The bald spot is the dark, patchy, or “puffy” area on the back of the head.
Most of us think of it as the hair follicle, but in reality, bald spots can be located anywhere in the body.
The spots usually appear on the sides of the scalp, along the top of the back, under the arms, and even in the palms of the hands.
When they appear, it is often because of an infection.
The condition is caused by a virus called herpes simplex, which can cause fever, headache, fatigue, and loss of appetite.
There are also a few other viruses that can cause the disease, such as the coronavirus and influenza.
In addition to the virus, there are a variety of other factors that can lead to baldness, such in-born defects, poor hygiene, stress, and genetic factors.
In the past, the condition was believed to be caused by an infection of the hair cells of the follicle (the hair follicles) and could be managed with a combination of chemicals and surgery.
However, new research has revealed that the cause of baldness is in-between.
These bald spots are the result of the abnormal growth of the bald follicles that occurs when a person has a viral infection.
Baldness can be caused if the virus infects the follicles of the same or different hair types.
For example, people with darker hair types may have a different set of hair follicular cells than those with lighter hair types, resulting in a patchy appearance of the affected areas.
This results in the appearance of a dark spot that is different from the dark hair on the side of the body and is more prone to infection.
People who have been diagnosed with herpes simple x virus (HSV-1) or HSV-2 are also at risk of developing a dark hair spot, as well as other conditions including cystic acne and psoriasis.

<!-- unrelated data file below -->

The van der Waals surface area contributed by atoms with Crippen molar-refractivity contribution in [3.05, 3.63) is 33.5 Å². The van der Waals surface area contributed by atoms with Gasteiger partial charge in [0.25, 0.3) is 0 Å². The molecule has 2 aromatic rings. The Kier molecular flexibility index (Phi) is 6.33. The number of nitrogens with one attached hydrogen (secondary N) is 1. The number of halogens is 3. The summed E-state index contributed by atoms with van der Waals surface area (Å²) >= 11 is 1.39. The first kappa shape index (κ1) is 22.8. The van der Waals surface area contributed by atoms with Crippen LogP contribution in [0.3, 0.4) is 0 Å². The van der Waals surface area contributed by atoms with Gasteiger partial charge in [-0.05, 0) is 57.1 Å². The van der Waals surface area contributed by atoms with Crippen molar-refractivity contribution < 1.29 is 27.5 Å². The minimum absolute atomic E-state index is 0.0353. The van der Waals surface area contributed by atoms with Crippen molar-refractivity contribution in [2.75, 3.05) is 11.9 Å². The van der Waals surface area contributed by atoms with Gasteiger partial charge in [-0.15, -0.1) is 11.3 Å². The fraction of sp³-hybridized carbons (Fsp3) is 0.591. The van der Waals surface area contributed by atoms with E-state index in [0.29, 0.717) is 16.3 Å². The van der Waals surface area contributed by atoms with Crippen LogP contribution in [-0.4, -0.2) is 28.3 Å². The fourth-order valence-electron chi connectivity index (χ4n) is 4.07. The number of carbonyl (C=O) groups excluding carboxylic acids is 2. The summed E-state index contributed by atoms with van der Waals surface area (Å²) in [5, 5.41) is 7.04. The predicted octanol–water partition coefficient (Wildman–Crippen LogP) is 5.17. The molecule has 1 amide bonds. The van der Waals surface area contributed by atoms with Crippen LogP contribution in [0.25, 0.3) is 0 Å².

According to the Centers for Disease Control and Prevention, there have been approximately 5.5 million cases of HSV infections worldwide, and nearly 7 million new cases are reported each year.
According for the U.S., about 15 percent of Americans will develop an HSV infection at some point during their lifetime, with those who have the most severe infections developing baldness.
According the Centers, about 20 percent of American adults will have a condition called hyperhidrosis (headaches, dizziness, and fatigue) and another 10 percent will have severe head and neck pain.
While this condition affects one in five Americans, it can be difficult to identify as it can vary in severity from person to person.
According Dr. Jeffrey Schofield, the director of the National Institute of Neurological Disorders and Stroke, baldness can actually be a sign of other conditions.
He explains, “The most common reason people develop baldness when they get HSV is that they have HSV that’s caused them to have a reaction to an old or contaminated product.
And so if they are using something that was not the correct product for them at the time, they may have some inflammation that’s in their hair, or they may not have a response to the product at all.
So it’s not clear that a person who has HSV will always have a bald spot, but it can cause a reaction or it may not.
The same thing is true for people who have had a reaction, but they can’t see it or it’s just there.
The only thing that is certain is that people who are more sensitive to HSV can get more severe reactions, and those who are less sensitive can have less severe reactions.”